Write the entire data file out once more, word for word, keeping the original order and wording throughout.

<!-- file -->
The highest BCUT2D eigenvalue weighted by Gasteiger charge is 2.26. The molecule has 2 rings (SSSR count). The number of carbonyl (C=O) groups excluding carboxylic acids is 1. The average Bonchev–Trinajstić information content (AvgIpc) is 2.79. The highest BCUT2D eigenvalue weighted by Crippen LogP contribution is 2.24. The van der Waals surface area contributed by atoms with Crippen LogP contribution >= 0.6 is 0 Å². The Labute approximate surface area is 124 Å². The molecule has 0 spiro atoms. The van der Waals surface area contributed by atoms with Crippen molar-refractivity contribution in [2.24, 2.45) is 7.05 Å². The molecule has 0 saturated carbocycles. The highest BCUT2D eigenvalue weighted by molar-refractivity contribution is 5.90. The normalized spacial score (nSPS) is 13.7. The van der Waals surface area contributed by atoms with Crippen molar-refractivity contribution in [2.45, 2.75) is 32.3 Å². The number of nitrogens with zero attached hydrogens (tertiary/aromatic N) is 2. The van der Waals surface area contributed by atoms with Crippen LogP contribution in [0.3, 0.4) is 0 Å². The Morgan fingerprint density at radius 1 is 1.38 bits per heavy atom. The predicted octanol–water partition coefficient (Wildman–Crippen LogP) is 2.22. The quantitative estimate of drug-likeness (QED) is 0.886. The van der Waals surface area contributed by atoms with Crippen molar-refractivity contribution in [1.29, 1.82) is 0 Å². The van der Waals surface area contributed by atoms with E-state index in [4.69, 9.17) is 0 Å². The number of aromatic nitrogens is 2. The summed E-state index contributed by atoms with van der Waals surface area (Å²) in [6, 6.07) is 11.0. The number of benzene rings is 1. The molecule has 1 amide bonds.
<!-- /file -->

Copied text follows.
The highest BCUT2D eigenvalue weighted by Gasteiger charge is 2.26. The molecule has 2 rings (SSSR count). The number of carbonyl (C=O) groups excluding carboxylic acids is 1. The average Bonchev–Trinajstić information content (AvgIpc) is 2.79. The highest BCUT2D eigenvalue weighted by Crippen LogP contribution is 2.24. The van der Waals surface area contributed by atoms with Crippen LogP contribution >= 0.6 is 0 Å². The Labute approximate surface area is 124 Å². The molecule has 0 spiro atoms. The van der Waals surface area contributed by atoms with Crippen molar-refractivity contribution in [2.24, 2.45) is 7.05 Å². The molecule has 0 saturated carbocycles. The highest BCUT2D eigenvalue weighted by molar-refractivity contribution is 5.90. The normalized spacial score (nSPS) is 13.7. The van der Waals surface area contributed by atoms with Crippen molar-refractivity contribution in [2.45, 2.75) is 32.3 Å². The number of nitrogens with zero attached hydrogens (tertiary/aromatic N) is 2. The van der Waals surface area contributed by atoms with Crippen LogP contribution in [0.3, 0.4) is 0 Å². The Morgan fingerprint density at radius 1 is 1.38 bits per heavy atom. The predicted octanol–water partition coefficient (Wildman–Crippen LogP) is 2.22. The quantitative estimate of drug-likeness (QED) is 0.886. The van der Waals surface area contributed by atoms with Crippen molar-refractivity contribution in [1.29, 1.82) is 0 Å². The van der Waals surface area contributed by atoms with E-state index in [4.69, 9.17) is 0 Å². The number of aromatic nitrogens is 2. The summed E-state index contributed by atoms with van der Waals surface area (Å²) in [6, 6.07) is 11.0. The number of benzene rings is 1. The molecule has 1 amide bonds.